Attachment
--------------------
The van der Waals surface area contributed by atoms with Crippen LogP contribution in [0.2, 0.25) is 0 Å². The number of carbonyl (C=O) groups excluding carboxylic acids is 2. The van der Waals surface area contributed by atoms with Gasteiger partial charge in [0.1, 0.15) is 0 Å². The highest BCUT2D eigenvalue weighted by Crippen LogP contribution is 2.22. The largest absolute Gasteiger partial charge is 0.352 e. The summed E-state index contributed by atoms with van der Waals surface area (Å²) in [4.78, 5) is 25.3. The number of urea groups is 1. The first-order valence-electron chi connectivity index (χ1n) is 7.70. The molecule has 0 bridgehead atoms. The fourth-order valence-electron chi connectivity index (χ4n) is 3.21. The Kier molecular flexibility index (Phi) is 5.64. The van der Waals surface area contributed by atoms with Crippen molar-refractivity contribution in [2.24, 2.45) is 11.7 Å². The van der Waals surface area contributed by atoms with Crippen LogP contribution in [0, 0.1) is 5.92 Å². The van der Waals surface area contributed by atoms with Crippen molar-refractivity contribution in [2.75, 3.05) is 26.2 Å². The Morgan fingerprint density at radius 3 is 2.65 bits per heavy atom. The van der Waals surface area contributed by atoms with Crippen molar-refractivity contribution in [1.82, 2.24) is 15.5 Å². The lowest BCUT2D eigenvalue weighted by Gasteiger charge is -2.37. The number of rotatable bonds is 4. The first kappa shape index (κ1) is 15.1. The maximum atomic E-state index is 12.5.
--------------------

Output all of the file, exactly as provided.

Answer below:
The van der Waals surface area contributed by atoms with Crippen LogP contribution in [0.2, 0.25) is 0 Å². The number of carbonyl (C=O) groups excluding carboxylic acids is 2. The van der Waals surface area contributed by atoms with Gasteiger partial charge in [0.1, 0.15) is 0 Å². The highest BCUT2D eigenvalue weighted by Crippen LogP contribution is 2.22. The largest absolute Gasteiger partial charge is 0.352 e. The summed E-state index contributed by atoms with van der Waals surface area (Å²) in [4.78, 5) is 25.3. The number of urea groups is 1. The first-order valence-electron chi connectivity index (χ1n) is 7.70. The molecule has 0 bridgehead atoms. The fourth-order valence-electron chi connectivity index (χ4n) is 3.21. The Kier molecular flexibility index (Phi) is 5.64. The van der Waals surface area contributed by atoms with Crippen molar-refractivity contribution in [2.24, 2.45) is 11.7 Å². The van der Waals surface area contributed by atoms with Crippen LogP contribution in [0, 0.1) is 5.92 Å². The van der Waals surface area contributed by atoms with Crippen molar-refractivity contribution in [2.75, 3.05) is 26.2 Å². The Morgan fingerprint density at radius 3 is 2.65 bits per heavy atom. The van der Waals surface area contributed by atoms with Crippen molar-refractivity contribution in [1.82, 2.24) is 15.5 Å². The lowest BCUT2D eigenvalue weighted by Gasteiger charge is -2.37. The number of rotatable bonds is 4. The first kappa shape index (κ1) is 15.1. The maximum atomic E-state index is 12.5.